Written by: Amie Alexander, JD/MPS Candidate, William H. Bowen School of Law

Bader Farms, a large peach business in Dunklin County, Missouri, sued Monsanto Company in the Southeast Division of the Eastern District of Missouri. Bader Farms’ peach orchards were damaged by dicamba drift; Bader Farms argued that Monsanto was at fault for releasing two varieties of GE seeds before the corresponding herbicide was released, leading to the illegal use of dicamba by surrounding farmers.  Monsanto moved to dismiss the lawsuit for failure to state a claim, and the Court decided on April 10, 2017 to treat the motion as a motion for summary judgment, granting the parties 21 days to prepare more material on the issue of whether warning labels provided by Monsanto on the GE seeds were adequate to protect it from liability for the use of dicamba.

Background of Suit

Two of Monsanto’s genetically engineered (GE) seeds, Roundup Ready 2 Extend soybeans and Bollgard II XtendFlex cotton seeds, were allowed to be sold after inspection by the Animal and Plant Health Inspection Service. However, the seed sales began before the Environmental Protection Agency (EPA) approved the corresponding herbicide for the seeds, XtendiMax, for release.

Bader Farms alleged that Monsanto violated industry practice and thus committed tortious acts by its release of the seeds without a corresponding approved herbicide, or “a complete crop system.” Bader Farms further argued that because of this act, it was foreseeable to Monsanto that farmers who purchased the seeds would instead spray a generic herbicide, dicamba, onto these seed crops as the corresponding herbicide was unavailable to them. According to Bader Farms, it was foreseeable to Monsanto that in spraying dicamba, these farmers would ignore product warnings labels for the GE seeds and prohibitions under federal and state law. Dicamba has been shown to be prone to drift to surrounding properties, and in this case, the spraying and drift of dicamba caused millions of dollars in damage to Bader Farms’ peach orchards.

Background of Dicamba

Dicamba is not marketed by Monsanto, but has been manufactured and marketed by several other companies since 1967. Dicamba was not used often before 2015 because of its reputation among farmers that it is prone to drift to surrounding properties. The herbicide is toxic to all broadleaf plants that are not genetically engineered to withstand it. Historically, dicamba has been used before seeds were planted as a pre-season option, or during the “burndown” period. If applied during this period, dicamba is not as prone to drift as if it is applied after the crops begin to emerge.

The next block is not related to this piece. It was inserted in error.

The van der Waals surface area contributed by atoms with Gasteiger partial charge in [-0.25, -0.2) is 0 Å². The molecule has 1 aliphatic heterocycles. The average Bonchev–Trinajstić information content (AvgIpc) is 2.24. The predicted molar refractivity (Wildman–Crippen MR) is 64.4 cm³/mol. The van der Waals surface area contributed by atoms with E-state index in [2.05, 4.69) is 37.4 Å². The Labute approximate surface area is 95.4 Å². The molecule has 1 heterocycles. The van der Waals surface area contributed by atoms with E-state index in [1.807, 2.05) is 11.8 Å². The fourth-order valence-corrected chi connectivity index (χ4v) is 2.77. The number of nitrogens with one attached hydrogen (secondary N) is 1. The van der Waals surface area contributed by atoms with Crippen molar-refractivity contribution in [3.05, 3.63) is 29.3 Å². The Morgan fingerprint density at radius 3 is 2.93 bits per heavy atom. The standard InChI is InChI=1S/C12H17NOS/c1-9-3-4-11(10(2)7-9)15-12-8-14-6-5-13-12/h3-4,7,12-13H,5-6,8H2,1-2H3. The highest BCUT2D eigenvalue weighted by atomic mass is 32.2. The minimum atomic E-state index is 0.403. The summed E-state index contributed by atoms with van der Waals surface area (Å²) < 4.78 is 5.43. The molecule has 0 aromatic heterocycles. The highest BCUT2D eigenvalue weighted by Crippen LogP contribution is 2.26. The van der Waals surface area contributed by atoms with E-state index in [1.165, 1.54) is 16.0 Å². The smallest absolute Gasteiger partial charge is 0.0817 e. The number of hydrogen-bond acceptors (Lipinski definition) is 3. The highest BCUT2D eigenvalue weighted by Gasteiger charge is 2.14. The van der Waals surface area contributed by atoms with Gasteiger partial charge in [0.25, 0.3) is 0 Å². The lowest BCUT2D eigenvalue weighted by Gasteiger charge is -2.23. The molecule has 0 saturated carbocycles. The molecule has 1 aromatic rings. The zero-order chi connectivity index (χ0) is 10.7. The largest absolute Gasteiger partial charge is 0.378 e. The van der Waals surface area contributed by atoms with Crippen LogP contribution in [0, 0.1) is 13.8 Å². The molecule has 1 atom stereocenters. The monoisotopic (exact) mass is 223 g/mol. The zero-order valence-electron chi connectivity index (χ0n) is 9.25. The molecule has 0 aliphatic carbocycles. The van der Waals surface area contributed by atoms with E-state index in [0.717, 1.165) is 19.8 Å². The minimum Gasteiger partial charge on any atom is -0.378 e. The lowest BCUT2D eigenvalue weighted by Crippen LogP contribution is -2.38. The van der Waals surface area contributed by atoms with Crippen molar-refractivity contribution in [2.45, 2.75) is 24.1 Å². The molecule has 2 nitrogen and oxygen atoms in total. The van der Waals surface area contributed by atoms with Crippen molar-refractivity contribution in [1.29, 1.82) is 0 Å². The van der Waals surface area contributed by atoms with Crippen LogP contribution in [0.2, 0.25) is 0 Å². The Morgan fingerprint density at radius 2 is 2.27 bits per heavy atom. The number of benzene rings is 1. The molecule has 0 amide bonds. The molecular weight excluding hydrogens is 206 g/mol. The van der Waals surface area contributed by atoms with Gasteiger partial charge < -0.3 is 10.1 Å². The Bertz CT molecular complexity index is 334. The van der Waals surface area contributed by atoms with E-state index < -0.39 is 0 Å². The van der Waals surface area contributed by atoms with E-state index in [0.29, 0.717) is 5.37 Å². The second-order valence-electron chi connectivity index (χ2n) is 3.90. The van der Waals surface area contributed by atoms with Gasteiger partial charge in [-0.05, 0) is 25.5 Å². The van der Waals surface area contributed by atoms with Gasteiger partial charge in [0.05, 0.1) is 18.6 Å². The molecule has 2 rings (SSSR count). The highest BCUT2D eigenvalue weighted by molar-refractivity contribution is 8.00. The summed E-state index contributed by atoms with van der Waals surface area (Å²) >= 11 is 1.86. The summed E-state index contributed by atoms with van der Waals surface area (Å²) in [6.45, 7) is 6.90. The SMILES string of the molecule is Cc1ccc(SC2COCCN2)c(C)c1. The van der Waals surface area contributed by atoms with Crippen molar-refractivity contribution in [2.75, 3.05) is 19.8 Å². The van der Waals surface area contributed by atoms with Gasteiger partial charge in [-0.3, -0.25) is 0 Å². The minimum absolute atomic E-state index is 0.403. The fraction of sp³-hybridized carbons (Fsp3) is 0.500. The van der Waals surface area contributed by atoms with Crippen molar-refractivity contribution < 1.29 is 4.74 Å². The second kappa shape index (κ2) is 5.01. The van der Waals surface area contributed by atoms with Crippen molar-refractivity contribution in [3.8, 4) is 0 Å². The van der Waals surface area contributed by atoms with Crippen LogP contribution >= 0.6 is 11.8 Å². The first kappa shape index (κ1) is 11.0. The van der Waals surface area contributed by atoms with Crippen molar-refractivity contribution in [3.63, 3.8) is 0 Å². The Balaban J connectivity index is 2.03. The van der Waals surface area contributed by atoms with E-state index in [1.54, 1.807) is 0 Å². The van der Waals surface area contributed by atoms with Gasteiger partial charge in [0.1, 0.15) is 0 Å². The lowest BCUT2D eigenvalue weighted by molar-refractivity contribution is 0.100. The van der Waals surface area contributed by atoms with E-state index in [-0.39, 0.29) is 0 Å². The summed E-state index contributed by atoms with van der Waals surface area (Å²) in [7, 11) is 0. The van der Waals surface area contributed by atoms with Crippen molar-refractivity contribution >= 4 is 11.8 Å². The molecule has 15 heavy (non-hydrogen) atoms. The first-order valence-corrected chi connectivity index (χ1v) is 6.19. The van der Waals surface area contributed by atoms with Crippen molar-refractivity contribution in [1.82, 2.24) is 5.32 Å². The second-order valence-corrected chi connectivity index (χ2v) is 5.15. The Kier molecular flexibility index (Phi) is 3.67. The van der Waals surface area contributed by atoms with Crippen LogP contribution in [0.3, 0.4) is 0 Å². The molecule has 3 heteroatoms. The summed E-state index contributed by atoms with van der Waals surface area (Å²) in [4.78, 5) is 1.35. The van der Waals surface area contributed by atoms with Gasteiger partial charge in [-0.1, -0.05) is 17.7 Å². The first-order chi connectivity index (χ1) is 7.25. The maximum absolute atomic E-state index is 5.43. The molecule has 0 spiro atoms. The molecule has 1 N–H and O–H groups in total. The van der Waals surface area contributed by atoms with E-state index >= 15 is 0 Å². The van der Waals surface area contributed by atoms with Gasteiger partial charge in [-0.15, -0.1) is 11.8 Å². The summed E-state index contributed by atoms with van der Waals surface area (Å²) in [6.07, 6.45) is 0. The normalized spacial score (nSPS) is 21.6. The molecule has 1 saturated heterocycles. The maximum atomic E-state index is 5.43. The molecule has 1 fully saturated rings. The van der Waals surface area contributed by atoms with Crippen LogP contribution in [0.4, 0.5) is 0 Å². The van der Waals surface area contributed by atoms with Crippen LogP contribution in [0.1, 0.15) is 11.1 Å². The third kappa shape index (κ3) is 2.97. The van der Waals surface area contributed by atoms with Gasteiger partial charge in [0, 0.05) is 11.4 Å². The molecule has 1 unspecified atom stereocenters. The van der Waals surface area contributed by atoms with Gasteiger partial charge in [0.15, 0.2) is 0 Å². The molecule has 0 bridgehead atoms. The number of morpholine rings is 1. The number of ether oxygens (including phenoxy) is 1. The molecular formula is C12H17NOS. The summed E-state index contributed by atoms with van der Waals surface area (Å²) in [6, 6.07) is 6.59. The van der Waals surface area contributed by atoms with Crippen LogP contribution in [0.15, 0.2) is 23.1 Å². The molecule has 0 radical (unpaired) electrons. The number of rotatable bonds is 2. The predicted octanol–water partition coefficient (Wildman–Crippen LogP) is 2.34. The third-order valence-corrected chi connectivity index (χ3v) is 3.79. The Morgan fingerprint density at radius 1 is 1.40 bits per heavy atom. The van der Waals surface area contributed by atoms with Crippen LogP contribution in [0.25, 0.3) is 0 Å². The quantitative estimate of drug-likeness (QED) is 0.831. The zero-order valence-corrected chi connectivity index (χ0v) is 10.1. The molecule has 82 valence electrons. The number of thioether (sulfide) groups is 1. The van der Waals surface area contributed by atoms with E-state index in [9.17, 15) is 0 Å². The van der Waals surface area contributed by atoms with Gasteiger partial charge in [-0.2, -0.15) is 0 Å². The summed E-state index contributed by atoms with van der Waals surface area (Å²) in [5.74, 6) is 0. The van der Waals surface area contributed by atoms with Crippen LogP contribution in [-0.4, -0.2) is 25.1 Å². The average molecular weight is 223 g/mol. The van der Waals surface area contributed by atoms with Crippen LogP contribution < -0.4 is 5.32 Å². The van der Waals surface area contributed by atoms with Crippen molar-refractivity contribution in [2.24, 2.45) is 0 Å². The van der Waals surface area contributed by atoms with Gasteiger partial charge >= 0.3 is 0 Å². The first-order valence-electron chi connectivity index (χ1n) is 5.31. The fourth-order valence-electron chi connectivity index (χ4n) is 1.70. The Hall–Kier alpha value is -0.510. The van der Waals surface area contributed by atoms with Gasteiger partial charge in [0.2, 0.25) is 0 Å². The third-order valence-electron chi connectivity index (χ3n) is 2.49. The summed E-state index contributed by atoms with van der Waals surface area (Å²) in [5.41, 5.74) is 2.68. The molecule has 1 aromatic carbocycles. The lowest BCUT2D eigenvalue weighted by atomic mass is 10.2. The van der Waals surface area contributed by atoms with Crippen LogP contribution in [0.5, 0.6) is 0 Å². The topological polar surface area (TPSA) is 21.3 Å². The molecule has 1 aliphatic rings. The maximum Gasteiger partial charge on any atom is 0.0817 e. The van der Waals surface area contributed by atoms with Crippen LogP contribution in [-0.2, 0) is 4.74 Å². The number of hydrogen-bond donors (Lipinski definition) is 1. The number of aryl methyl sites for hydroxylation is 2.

Until the announcement of Monsanto’s new dicamba-like herbicide, XtendiMax, the drift problem had not been lessened. XtendiMax will not be prone to the same drift issues when applied to kill broadleaf weeds on dicamba-resistant crop fields if applied correctly.

Bader Farm’s Claims

Bader Farms also alleged that Monsanto invested in the development of XtendiMax because of problems arising from another of its herbicides, Roundup, which led to weeds developing a resistance to the glyphosate herbicide. Unlike XtendiMax, which kills only broadleaf weeds, Roundup kills most weeds. When used together, dicamba and Roundup are used to increase crop yields as they can kill most weeds. Bader Farms argued that when used together, the volatility of dicamba can serve as a vehicle to facilitate the drift of Roundup to surrounding fields and cause additional substantial damage to non-targeted crops.